22 August 2009

BLTs, mayonnaise, and ketchup

When it's late summer and you have an abundant crop of tomatoes, one of the best ways you can eat them is in a sandwich with bacon, lettuce, and mayonnaise. If you're American, you probably already know that. Leave off the bacon if you want, or substitute another kind of meat, but don't leave out the mayo.

Is there such a thing as too many tomatoes?

Actually, fresh mayonnaise is pretty easy to make. That's a revelation to most people outside France, where mayo was invented. You put a raw egg yolk in a mixing bowl along with, say, half a teaspoon of Dijon mustard, a few drops of vinegar, and just a little salt and pepper. Mix all that together well and let it stand for a minute or two.

The makings for BLTs — using a French loaf that we get
from the bread lady, who delivers five days a week.

Pour ¾ cup of canola oil into a measuring cup that has a pouring spout or beak. Then start adding the oil to the egg mixture very slowly, stirring it all the while with a whisk. Or a fork — that works too. The important thing is to go slow, especially at first, making sure that the oil is being absorbed into the egg yolk, and that the sauce is emulsifying. Stop pouring and keep beating the sauce if it looks like it is separating.

You'll be amazed at how much better it is than the mayonnaise you get out of a jar from the supermarket. That mayonnaise (with exceptions, like Duke's mayonnaise in the South) is usually full of sugar in the form of corn syrup. Home-made mayo, sans the sugar, is much better. Here's a video lesson in making it. Lemon juice can replace the vinegar, and you can make mayo without the Dijon mustard, but it is harder to get it to emulsify.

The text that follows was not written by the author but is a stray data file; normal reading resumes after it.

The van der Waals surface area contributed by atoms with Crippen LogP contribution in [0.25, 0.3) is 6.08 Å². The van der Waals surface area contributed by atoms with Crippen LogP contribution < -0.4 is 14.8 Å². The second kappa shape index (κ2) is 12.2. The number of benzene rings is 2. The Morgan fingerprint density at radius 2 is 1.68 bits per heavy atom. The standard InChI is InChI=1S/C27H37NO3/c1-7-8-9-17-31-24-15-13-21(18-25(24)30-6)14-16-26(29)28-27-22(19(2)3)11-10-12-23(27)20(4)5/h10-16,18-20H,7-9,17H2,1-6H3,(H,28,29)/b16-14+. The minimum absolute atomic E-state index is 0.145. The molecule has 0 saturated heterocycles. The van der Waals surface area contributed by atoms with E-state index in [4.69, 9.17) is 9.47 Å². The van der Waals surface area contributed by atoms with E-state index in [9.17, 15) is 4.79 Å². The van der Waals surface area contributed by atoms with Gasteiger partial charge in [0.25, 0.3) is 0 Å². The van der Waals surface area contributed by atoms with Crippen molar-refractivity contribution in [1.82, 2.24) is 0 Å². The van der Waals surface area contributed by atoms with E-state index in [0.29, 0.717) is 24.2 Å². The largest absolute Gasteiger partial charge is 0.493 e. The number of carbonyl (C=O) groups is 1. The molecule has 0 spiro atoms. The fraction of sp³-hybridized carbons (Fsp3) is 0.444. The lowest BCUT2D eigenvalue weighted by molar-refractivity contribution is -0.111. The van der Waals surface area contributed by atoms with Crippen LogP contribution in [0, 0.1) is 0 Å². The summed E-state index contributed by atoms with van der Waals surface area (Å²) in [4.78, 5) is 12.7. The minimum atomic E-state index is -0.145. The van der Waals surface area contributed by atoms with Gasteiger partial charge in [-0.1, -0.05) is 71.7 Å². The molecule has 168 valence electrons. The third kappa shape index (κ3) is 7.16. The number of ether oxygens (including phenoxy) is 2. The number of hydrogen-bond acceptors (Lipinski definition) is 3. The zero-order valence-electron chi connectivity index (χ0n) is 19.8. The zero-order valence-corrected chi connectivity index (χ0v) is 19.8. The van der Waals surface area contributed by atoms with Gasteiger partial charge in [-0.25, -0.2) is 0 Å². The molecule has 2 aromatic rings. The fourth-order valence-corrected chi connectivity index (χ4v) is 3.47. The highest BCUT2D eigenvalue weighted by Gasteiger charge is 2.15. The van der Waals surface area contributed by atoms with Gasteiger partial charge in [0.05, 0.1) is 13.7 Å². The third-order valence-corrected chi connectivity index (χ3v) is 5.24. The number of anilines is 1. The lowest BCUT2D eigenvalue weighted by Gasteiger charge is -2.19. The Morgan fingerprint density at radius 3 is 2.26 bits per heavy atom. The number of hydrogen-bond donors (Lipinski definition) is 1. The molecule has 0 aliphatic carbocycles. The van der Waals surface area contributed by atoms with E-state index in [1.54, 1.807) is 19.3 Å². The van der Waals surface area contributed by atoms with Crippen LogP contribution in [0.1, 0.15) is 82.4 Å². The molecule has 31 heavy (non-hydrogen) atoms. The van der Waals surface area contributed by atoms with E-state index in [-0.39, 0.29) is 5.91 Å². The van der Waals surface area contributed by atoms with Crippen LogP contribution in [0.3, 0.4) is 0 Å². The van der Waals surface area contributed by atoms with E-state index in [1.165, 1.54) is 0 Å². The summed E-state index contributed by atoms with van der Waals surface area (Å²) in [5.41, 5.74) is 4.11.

Home-made ketchup

Yesterday I found out it is also pretty easy to make ketchup using fresh tomatoes. We have so many tomatoes right now that I'm looking for ways to process and preserve them. For ketchup, you cook the tomatoes with a little water until they fall apart, and then you strain them through a sieve or food mill to remove the skins and seeds.

Cook the resulting tomato puree with salt, pepper, hot red pepper, vinegar, allspice, cinnamon, cloves, garlic, and sugar. There are a lot of ketchup recipes on the web, using different blends of spices. The tomato ketchup cooks down slowly, reducing and thickening. An advantage of making your own is that you can reduce the sugar, for example, or increase the vinegar, spices, and hot pepper to find the flavor you like. You can make it with canned tomatoes, of course, but it's when you have too many fresh tomatoes that making ketchup really makes sense.

Pommes frites made from fresh potatoes

I made ketchup because a week or so ago I found potatoes on sale at Intermarché — 5 kilos, or 11 lbs., for two euros. They were nice, smooth, light tan potatoes, some pretty big and some pretty small, and there was no indication on the sack about what variety they were. They looked like good French-frying potatoes to me. And they are. We've made a couple of batches of fries using them, and they are excellent. They also make a very good potato salad. We've had potatoes both ways with BLTs over the past week.

Fines tranches de poitrine de porc fumée

In France, bacon is « fines tranches de poitrine fumée » — thin slices of smoked pork breast. Or belly. Nothing could be Frencher, actually. You can buy it at the supermarket, or you can have the pork butcher, the charcutier, slice it for you. You cook it the way you cook American bacon — slowly and carefully, so that it doesn't burn. I think American-style bacon like this might be called streaky bacon in some countries.